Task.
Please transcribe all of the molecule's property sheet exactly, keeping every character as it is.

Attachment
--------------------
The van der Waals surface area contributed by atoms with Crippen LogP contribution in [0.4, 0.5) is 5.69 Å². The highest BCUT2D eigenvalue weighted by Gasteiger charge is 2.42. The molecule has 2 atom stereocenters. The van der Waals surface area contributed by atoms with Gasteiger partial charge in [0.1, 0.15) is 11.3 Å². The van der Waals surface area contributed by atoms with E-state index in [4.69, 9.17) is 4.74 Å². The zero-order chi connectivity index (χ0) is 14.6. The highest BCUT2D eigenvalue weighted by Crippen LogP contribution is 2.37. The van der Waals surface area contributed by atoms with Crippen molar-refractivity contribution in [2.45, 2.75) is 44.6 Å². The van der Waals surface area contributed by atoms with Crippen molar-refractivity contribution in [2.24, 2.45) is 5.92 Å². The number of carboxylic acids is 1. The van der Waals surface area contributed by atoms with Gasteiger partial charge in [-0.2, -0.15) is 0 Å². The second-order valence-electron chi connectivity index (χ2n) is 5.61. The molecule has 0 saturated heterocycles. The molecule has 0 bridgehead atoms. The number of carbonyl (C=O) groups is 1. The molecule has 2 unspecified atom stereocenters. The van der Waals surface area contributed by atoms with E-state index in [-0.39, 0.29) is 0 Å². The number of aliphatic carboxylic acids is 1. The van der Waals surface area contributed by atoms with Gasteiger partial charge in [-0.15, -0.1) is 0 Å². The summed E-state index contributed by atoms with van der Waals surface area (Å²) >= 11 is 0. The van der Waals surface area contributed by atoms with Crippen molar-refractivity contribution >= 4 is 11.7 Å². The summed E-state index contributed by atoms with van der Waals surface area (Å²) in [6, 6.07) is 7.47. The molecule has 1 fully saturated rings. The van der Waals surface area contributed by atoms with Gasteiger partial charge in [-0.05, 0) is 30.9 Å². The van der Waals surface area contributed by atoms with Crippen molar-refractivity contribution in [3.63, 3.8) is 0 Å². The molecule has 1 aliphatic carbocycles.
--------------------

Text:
The van der Waals surface area contributed by atoms with Crippen LogP contribution in [0.4, 0.5) is 5.69 Å². The highest BCUT2D eigenvalue weighted by Gasteiger charge is 2.42. The molecule has 2 atom stereocenters. The van der Waals surface area contributed by atoms with Gasteiger partial charge in [0.1, 0.15) is 11.3 Å². The van der Waals surface area contributed by atoms with E-state index in [4.69, 9.17) is 4.74 Å². The zero-order chi connectivity index (χ0) is 14.6. The highest BCUT2D eigenvalue weighted by Crippen LogP contribution is 2.37. The van der Waals surface area contributed by atoms with Crippen molar-refractivity contribution in [2.45, 2.75) is 44.6 Å². The van der Waals surface area contributed by atoms with Crippen molar-refractivity contribution in [2.24, 2.45) is 5.92 Å². The number of carboxylic acids is 1. The van der Waals surface area contributed by atoms with Gasteiger partial charge in [-0.2, -0.15) is 0 Å². The second-order valence-electron chi connectivity index (χ2n) is 5.61. The molecule has 0 saturated heterocycles. The molecule has 0 bridgehead atoms. The number of carbonyl (C=O) groups is 1. The molecule has 2 unspecified atom stereocenters. The van der Waals surface area contributed by atoms with E-state index in [-0.39, 0.29) is 0 Å². The number of aliphatic carboxylic acids is 1. The van der Waals surface area contributed by atoms with Gasteiger partial charge in [-0.15, -0.1) is 0 Å². The summed E-state index contributed by atoms with van der Waals surface area (Å²) >= 11 is 0. The van der Waals surface area contributed by atoms with Crippen molar-refractivity contribution >= 4 is 11.7 Å². The summed E-state index contributed by atoms with van der Waals surface area (Å²) in [6, 6.07) is 7.47. The molecule has 1 fully saturated rings. The van der Waals surface area contributed by atoms with Gasteiger partial charge in [-0.05, 0) is 30.9 Å². The van der Waals surface area contributed by atoms with Crippen molar-refractivity contribution in [3.63, 3.8) is 0 Å². The molecule has 1 aliphatic carbocycles.